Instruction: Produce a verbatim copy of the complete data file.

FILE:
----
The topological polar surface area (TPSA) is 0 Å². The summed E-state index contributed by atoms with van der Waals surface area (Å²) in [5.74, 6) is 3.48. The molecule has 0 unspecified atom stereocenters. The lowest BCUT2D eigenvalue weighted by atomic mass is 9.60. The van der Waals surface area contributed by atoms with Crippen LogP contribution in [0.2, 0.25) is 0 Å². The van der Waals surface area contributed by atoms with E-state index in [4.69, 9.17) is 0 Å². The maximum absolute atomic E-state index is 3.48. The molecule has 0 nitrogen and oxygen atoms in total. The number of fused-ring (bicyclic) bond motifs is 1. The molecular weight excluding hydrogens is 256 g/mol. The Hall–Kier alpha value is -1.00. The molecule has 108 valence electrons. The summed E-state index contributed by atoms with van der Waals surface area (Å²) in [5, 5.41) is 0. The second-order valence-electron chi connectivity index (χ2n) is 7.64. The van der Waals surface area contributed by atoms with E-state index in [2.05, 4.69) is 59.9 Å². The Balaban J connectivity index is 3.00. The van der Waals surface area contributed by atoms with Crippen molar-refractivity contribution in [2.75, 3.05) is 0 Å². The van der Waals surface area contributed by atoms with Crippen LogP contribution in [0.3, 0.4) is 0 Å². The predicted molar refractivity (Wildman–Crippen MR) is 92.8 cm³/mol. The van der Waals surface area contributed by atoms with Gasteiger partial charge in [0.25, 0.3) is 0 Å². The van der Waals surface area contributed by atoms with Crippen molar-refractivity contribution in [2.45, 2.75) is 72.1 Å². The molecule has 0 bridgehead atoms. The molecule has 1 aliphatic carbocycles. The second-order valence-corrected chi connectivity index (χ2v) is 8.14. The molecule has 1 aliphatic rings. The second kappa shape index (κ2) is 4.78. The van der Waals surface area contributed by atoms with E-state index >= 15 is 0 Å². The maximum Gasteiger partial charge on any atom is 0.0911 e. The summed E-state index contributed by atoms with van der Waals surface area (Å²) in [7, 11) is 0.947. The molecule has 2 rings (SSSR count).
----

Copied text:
The topological polar surface area (TPSA) is 0 Å². The summed E-state index contributed by atoms with van der Waals surface area (Å²) in [5.74, 6) is 3.48. The molecule has 0 unspecified atom stereocenters. The lowest BCUT2D eigenvalue weighted by atomic mass is 9.60. The van der Waals surface area contributed by atoms with Crippen LogP contribution in [0.2, 0.25) is 0 Å². The van der Waals surface area contributed by atoms with E-state index in [4.69, 9.17) is 0 Å². The maximum absolute atomic E-state index is 3.48. The molecule has 0 nitrogen and oxygen atoms in total. The number of fused-ring (bicyclic) bond motifs is 1. The molecular weight excluding hydrogens is 256 g/mol. The Hall–Kier alpha value is -1.00. The molecule has 108 valence electrons. The summed E-state index contributed by atoms with van der Waals surface area (Å²) in [5, 5.41) is 0. The second-order valence-electron chi connectivity index (χ2n) is 7.64. The van der Waals surface area contributed by atoms with E-state index in [2.05, 4.69) is 59.9 Å². The Balaban J connectivity index is 3.00. The van der Waals surface area contributed by atoms with Crippen molar-refractivity contribution in [2.75, 3.05) is 0 Å². The van der Waals surface area contributed by atoms with Crippen LogP contribution in [0.3, 0.4) is 0 Å². The predicted molar refractivity (Wildman–Crippen MR) is 92.8 cm³/mol. The van der Waals surface area contributed by atoms with Gasteiger partial charge in [0.25, 0.3) is 0 Å². The van der Waals surface area contributed by atoms with Crippen molar-refractivity contribution in [2.45, 2.75) is 72.1 Å². The molecule has 0 bridgehead atoms. The molecule has 1 aliphatic carbocycles. The second-order valence-corrected chi connectivity index (χ2v) is 8.14. The molecule has 1 aliphatic rings. The second kappa shape index (κ2) is 4.78. The van der Waals surface area contributed by atoms with E-state index >= 15 is 0 Å². The maximum Gasteiger partial charge on any atom is 0.0911 e. The summed E-state index contributed by atoms with van der Waals surface area (Å²) in [7, 11) is 0.947. The molecule has 2 rings (SSSR count).